N.Beltov
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One good turn deserves another... [response to above remarks by Cueball]

quote:Michael Shermer: It turns out that the number-one reason people give for why they believe in God is a variation on the classic cosmological or design argument: The good design, natural beauty, perfection, and complexity of the world or universe compels us to think that it could not have come about without an intelligent designer. In other words, people say they believe in God because the evidence of their senses tells them so. Thus, comtrary to what most religions preach about the need and importance of faith, most people believe because of reason.

The quote is from Shermer's groundbreaking book, How We Believe: The Search for God in an Age of Science, p. xiv, 2000, W.H. Freeman & Co., NY. Shermer substantiates his claim with evidence from his large survey in his book. It is a most remarkable conclusion.

[ 11 March 2007: Message edited by: N.Beltov ]


M. Spector
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quote:Originally posted by N.Beltov:
[quoting Shermer]Thus, contrary to what most religions preach about the need and importance of faith, most people believe because of reason.
Shermer's assertion is easily disproved when you consider how religious belief is in most cases impervious to reason.

Intelligent design has been shown many times over to be a fallacious conclusion from observable facts, yet many people still cling to it even when presented with the truth.

In fact, there are millions of religious people who have been convinced, on a rational basis, by the arguments against ID, and who have as a result accepted the Darwinian explanations of natural selection, complexity, and design in nature, and yet still insist on clinging to their religious beliefs.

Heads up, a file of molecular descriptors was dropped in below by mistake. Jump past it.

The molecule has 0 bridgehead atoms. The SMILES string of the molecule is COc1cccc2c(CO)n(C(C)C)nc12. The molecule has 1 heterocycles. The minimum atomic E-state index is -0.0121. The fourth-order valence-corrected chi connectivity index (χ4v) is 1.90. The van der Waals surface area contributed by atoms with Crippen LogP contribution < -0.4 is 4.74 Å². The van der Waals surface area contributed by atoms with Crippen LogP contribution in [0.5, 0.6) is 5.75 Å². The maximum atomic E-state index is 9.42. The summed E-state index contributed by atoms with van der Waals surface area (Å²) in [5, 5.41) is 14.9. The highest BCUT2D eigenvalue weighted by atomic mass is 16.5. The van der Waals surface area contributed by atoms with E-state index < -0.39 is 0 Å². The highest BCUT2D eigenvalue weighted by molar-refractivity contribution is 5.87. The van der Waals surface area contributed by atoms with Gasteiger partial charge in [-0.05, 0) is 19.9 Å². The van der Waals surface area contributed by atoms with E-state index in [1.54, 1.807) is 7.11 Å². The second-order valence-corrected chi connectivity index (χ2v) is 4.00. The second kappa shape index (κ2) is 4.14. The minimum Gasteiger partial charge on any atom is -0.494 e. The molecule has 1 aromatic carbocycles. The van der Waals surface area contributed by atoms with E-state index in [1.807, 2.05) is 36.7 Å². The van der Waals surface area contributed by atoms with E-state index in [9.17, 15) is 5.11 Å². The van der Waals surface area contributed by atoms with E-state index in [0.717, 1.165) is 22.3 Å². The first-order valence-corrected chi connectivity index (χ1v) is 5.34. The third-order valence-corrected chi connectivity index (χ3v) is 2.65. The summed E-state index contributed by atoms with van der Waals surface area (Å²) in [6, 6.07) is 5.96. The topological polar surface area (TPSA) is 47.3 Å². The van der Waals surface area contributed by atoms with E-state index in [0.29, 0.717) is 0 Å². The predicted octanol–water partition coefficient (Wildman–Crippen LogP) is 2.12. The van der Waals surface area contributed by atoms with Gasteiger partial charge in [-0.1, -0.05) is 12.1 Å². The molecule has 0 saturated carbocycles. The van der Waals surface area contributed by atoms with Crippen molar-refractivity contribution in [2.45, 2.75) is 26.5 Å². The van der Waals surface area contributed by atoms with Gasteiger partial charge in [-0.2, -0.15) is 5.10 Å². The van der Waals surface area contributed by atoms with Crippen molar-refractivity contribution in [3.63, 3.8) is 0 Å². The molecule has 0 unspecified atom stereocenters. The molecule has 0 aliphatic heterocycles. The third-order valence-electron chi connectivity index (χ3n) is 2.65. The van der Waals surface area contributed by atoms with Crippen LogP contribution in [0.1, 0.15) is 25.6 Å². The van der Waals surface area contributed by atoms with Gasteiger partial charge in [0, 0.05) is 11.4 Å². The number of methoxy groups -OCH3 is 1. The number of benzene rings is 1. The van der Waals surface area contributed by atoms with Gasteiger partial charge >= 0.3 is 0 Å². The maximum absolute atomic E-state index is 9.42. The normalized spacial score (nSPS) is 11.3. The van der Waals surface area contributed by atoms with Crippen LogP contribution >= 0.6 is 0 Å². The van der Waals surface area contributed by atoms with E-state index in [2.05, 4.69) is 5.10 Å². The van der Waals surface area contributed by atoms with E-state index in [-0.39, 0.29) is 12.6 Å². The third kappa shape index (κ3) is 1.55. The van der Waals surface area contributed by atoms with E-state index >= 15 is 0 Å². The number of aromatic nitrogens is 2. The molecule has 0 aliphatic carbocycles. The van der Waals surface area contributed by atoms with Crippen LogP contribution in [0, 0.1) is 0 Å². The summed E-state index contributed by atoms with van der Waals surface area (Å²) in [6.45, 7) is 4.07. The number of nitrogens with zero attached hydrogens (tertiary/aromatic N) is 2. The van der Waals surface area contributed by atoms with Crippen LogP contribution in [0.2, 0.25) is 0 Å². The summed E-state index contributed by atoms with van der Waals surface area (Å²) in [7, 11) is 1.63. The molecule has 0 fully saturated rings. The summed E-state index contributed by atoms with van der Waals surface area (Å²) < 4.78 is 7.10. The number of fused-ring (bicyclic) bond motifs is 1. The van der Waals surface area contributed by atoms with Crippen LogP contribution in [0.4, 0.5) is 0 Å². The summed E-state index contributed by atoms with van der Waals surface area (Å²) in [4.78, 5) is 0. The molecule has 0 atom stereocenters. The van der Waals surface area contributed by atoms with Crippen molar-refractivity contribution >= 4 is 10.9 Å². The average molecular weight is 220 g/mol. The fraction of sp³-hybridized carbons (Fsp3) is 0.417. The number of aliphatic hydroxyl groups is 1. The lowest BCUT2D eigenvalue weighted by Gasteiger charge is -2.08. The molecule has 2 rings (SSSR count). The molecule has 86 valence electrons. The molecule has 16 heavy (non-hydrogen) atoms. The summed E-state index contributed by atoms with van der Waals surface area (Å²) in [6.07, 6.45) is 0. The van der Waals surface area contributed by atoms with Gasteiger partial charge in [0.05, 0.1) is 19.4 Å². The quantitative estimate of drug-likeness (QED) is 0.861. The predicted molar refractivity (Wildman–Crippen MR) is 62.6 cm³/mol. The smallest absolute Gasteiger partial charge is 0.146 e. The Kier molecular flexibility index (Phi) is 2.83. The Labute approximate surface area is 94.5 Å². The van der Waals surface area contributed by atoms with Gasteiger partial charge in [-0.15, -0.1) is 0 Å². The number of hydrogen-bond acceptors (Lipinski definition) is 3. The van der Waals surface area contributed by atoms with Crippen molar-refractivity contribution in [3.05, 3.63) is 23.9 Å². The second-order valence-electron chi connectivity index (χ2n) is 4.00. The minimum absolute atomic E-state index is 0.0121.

People who believe thunder is caused by angels bowling are relying on a form of "rational" belief, but if they persist in that belief even after having the real cause of thunder explained to them, then their belief is based on faith alone.


N.Beltov
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quote:M. Spector:Shermer's assertion is easily disproved when you consider how religious belief is in most cases impervious to reason.

I can't resist the urge to suggest that you take your own advice [in regard to Dawkins] and have a look at Shermer's book. Appendix II lays out the survey, how it was collected, some of the mathematics of it, etc.

quote:Shermer: ... we believe that the instrument we used to collect the data provides an accurate reflection of what Americans believe about God, some of the most important influencing variables on their belief, and why they believe.

Collecting data about religious beliefs has been very difficult. Dennett goes into this in his book. In the case of the Druze in Lebanon, for example, many of their most important religious beliefs are secret. Hard to collect data in that case.

That a majority of believers would choose to substantiate their belief in the way Shermer has shown is quite different from a primitive "I believe and that's that" approach.

[ 11 March 2007: Message edited by: N.Beltov ]


M. Spector